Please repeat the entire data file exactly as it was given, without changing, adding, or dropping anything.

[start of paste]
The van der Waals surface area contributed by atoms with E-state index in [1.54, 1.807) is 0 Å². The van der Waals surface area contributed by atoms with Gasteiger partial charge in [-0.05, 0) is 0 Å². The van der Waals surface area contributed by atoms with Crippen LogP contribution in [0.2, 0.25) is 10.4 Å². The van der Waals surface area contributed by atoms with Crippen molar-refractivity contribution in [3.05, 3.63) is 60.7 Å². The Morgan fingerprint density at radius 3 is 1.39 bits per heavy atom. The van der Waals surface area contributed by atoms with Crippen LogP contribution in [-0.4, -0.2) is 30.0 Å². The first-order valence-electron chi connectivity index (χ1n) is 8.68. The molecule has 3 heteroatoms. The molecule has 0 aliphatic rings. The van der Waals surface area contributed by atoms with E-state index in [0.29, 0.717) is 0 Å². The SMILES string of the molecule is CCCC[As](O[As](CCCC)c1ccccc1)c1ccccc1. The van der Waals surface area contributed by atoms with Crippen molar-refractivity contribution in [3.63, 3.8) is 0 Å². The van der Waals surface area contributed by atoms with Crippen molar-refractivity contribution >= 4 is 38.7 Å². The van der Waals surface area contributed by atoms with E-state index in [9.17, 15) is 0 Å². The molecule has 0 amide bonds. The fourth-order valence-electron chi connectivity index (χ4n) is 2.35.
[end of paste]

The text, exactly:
The van der Waals surface area contributed by atoms with E-state index in [1.54, 1.807) is 0 Å². The van der Waals surface area contributed by atoms with Gasteiger partial charge in [-0.05, 0) is 0 Å². The van der Waals surface area contributed by atoms with Crippen LogP contribution in [0.2, 0.25) is 10.4 Å². The van der Waals surface area contributed by atoms with Crippen molar-refractivity contribution in [3.05, 3.63) is 60.7 Å². The Morgan fingerprint density at radius 3 is 1.39 bits per heavy atom. The van der Waals surface area contributed by atoms with Crippen LogP contribution in [-0.4, -0.2) is 30.0 Å². The first-order valence-electron chi connectivity index (χ1n) is 8.68. The molecule has 3 heteroatoms. The molecule has 0 aliphatic rings. The van der Waals surface area contributed by atoms with E-state index in [0.29, 0.717) is 0 Å². The SMILES string of the molecule is CCCC[As](O[As](CCCC)c1ccccc1)c1ccccc1. The van der Waals surface area contributed by atoms with Crippen molar-refractivity contribution in [3.63, 3.8) is 0 Å². The van der Waals surface area contributed by atoms with Crippen molar-refractivity contribution >= 4 is 38.7 Å². The van der Waals surface area contributed by atoms with E-state index in [9.17, 15) is 0 Å². The molecule has 0 amide bonds. The fourth-order valence-electron chi connectivity index (χ4n) is 2.35.